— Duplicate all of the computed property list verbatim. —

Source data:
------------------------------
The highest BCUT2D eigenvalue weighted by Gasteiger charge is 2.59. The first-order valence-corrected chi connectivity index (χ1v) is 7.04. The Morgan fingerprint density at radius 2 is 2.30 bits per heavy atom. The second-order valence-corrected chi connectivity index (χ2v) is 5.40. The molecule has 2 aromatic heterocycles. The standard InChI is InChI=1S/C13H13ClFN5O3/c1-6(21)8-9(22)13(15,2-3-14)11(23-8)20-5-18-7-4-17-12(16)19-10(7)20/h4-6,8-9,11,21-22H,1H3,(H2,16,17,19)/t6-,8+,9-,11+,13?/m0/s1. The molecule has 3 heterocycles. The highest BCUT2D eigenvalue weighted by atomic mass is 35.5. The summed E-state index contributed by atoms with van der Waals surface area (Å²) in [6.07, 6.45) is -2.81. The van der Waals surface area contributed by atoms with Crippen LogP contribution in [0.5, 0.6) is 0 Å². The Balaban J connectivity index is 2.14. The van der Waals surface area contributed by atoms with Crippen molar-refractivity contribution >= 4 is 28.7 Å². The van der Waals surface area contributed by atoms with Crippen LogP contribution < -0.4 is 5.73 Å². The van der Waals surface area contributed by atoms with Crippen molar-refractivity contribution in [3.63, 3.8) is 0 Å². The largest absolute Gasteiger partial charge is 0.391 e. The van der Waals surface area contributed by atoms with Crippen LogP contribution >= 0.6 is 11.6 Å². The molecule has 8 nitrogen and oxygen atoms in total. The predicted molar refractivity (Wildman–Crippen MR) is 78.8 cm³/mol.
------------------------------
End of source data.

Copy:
The highest BCUT2D eigenvalue weighted by Gasteiger charge is 2.59. The first-order valence-corrected chi connectivity index (χ1v) is 7.04. The Morgan fingerprint density at radius 2 is 2.30 bits per heavy atom. The second-order valence-corrected chi connectivity index (χ2v) is 5.40. The molecule has 2 aromatic heterocycles. The standard InChI is InChI=1S/C13H13ClFN5O3/c1-6(21)8-9(22)13(15,2-3-14)11(23-8)20-5-18-7-4-17-12(16)19-10(7)20/h4-6,8-9,11,21-22H,1H3,(H2,16,17,19)/t6-,8+,9-,11+,13?/m0/s1. The molecule has 3 heterocycles. The highest BCUT2D eigenvalue weighted by atomic mass is 35.5. The summed E-state index contributed by atoms with van der Waals surface area (Å²) in [6.07, 6.45) is -2.81. The van der Waals surface area contributed by atoms with Crippen LogP contribution in [0.5, 0.6) is 0 Å². The Balaban J connectivity index is 2.14. The van der Waals surface area contributed by atoms with Crippen molar-refractivity contribution >= 4 is 28.7 Å². The van der Waals surface area contributed by atoms with Crippen LogP contribution < -0.4 is 5.73 Å². The van der Waals surface area contributed by atoms with Crippen molar-refractivity contribution in [3.63, 3.8) is 0 Å². The largest absolute Gasteiger partial charge is 0.391 e. The van der Waals surface area contributed by atoms with Crippen LogP contribution >= 0.6 is 11.6 Å². The molecule has 8 nitrogen and oxygen atoms in total. The predicted molar refractivity (Wildman–Crippen MR) is 78.8 cm³/mol.